REVIEWED BY BETH PERRY
"You'd better know what this is," a fellow prostitute tells Mam after dolling her up with thick white makeup. "It's a brothel. Do what they say, or they'll hit you." Born in Cambodia just before Pol Pot's regime, Mam was sold into sexual slavery at 15. For six years she was raped and tortured; brothel guards dumped maggots in her mouth and hooked battery electrodes to her skin.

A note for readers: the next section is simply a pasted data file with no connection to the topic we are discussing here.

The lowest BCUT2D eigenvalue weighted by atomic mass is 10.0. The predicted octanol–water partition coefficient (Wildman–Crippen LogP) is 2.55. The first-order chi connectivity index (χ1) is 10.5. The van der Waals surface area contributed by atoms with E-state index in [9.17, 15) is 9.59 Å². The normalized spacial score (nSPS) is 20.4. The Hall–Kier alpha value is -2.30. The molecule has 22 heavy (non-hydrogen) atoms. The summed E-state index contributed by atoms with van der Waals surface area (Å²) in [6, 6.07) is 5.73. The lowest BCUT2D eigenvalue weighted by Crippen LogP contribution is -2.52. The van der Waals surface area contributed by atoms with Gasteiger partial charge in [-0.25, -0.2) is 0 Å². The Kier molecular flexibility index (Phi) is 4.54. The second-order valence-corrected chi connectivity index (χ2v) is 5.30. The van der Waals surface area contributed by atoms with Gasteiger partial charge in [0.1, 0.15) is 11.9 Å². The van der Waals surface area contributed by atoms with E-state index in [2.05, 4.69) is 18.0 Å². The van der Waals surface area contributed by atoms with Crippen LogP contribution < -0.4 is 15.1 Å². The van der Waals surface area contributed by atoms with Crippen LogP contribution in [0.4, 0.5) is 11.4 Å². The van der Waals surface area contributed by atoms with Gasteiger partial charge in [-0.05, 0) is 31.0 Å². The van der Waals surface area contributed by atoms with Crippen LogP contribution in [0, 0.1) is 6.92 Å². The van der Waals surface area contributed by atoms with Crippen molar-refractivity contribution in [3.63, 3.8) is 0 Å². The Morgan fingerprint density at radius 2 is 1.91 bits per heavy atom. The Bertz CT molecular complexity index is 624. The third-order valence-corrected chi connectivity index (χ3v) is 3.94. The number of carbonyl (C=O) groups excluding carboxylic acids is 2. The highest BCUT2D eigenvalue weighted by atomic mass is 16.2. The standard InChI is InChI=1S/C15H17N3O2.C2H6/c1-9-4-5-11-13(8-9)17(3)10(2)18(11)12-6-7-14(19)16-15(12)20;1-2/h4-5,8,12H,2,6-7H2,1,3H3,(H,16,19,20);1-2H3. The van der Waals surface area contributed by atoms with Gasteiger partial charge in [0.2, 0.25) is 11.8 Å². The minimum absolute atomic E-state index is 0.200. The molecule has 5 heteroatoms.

Mam, 38—who bought freedom with money from a generous client and founded the antiprostitution group Acting for Women in Distressing Situations in '96—considers herself lucky: "Now I see girls ... with nails hammered into their skulls." Based in Cambodia, where up to one-third of prostitutes are under 18, AFESIP has rescued more than 4,400 victims, giving them shelter and vocational training. "People ask me how I can bear to keep doing what I do," writes Mam in this inspiring memoir. "I'll tell you: It's the evil that's been done to me."